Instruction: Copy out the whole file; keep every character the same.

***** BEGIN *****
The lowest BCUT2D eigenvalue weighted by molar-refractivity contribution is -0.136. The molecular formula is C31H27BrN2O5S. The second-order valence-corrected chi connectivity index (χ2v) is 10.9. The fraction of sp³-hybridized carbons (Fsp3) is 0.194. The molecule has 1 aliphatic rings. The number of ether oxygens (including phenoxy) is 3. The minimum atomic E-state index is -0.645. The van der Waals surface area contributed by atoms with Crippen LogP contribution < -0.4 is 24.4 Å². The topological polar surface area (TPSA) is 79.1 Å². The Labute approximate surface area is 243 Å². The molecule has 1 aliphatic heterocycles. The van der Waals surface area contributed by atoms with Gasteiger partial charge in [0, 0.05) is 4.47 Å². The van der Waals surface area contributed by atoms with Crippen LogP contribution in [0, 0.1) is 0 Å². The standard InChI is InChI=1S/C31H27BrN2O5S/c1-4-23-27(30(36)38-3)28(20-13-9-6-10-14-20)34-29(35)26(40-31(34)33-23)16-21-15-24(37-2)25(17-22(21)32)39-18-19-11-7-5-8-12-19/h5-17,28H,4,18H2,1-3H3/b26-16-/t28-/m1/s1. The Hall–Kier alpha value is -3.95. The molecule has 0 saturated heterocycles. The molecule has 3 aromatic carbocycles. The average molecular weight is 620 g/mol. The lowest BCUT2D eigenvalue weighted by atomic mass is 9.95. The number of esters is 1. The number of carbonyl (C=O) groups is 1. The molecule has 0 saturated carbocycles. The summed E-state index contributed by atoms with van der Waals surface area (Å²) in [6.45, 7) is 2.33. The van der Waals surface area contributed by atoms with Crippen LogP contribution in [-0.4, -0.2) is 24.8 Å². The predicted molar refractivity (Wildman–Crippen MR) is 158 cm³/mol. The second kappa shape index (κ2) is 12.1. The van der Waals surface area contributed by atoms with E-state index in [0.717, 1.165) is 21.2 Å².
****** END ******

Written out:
The lowest BCUT2D eigenvalue weighted by molar-refractivity contribution is -0.136. The molecular formula is C31H27BrN2O5S. The second-order valence-corrected chi connectivity index (χ2v) is 10.9. The fraction of sp³-hybridized carbons (Fsp3) is 0.194. The molecule has 1 aliphatic rings. The number of ether oxygens (including phenoxy) is 3. The minimum atomic E-state index is -0.645. The van der Waals surface area contributed by atoms with Crippen LogP contribution < -0.4 is 24.4 Å². The topological polar surface area (TPSA) is 79.1 Å². The Labute approximate surface area is 243 Å². The molecule has 1 aliphatic heterocycles. The van der Waals surface area contributed by atoms with Gasteiger partial charge in [0, 0.05) is 4.47 Å². The van der Waals surface area contributed by atoms with Crippen LogP contribution in [0, 0.1) is 0 Å². The standard InChI is InChI=1S/C31H27BrN2O5S/c1-4-23-27(30(36)38-3)28(20-13-9-6-10-14-20)34-29(35)26(40-31(34)33-23)16-21-15-24(37-2)25(17-22(21)32)39-18-19-11-7-5-8-12-19/h5-17,28H,4,18H2,1-3H3/b26-16-/t28-/m1/s1. The Hall–Kier alpha value is -3.95. The molecule has 0 saturated heterocycles. The molecule has 3 aromatic carbocycles. The average molecular weight is 620 g/mol. The lowest BCUT2D eigenvalue weighted by atomic mass is 9.95. The number of esters is 1. The number of carbonyl (C=O) groups is 1. The molecule has 0 saturated carbocycles. The summed E-state index contributed by atoms with van der Waals surface area (Å²) in [6.45, 7) is 2.33. The van der Waals surface area contributed by atoms with Crippen LogP contribution in [-0.4, -0.2) is 24.8 Å². The predicted molar refractivity (Wildman–Crippen MR) is 158 cm³/mol. The second kappa shape index (κ2) is 12.1. The van der Waals surface area contributed by atoms with E-state index in [0.717, 1.165) is 21.2 Å².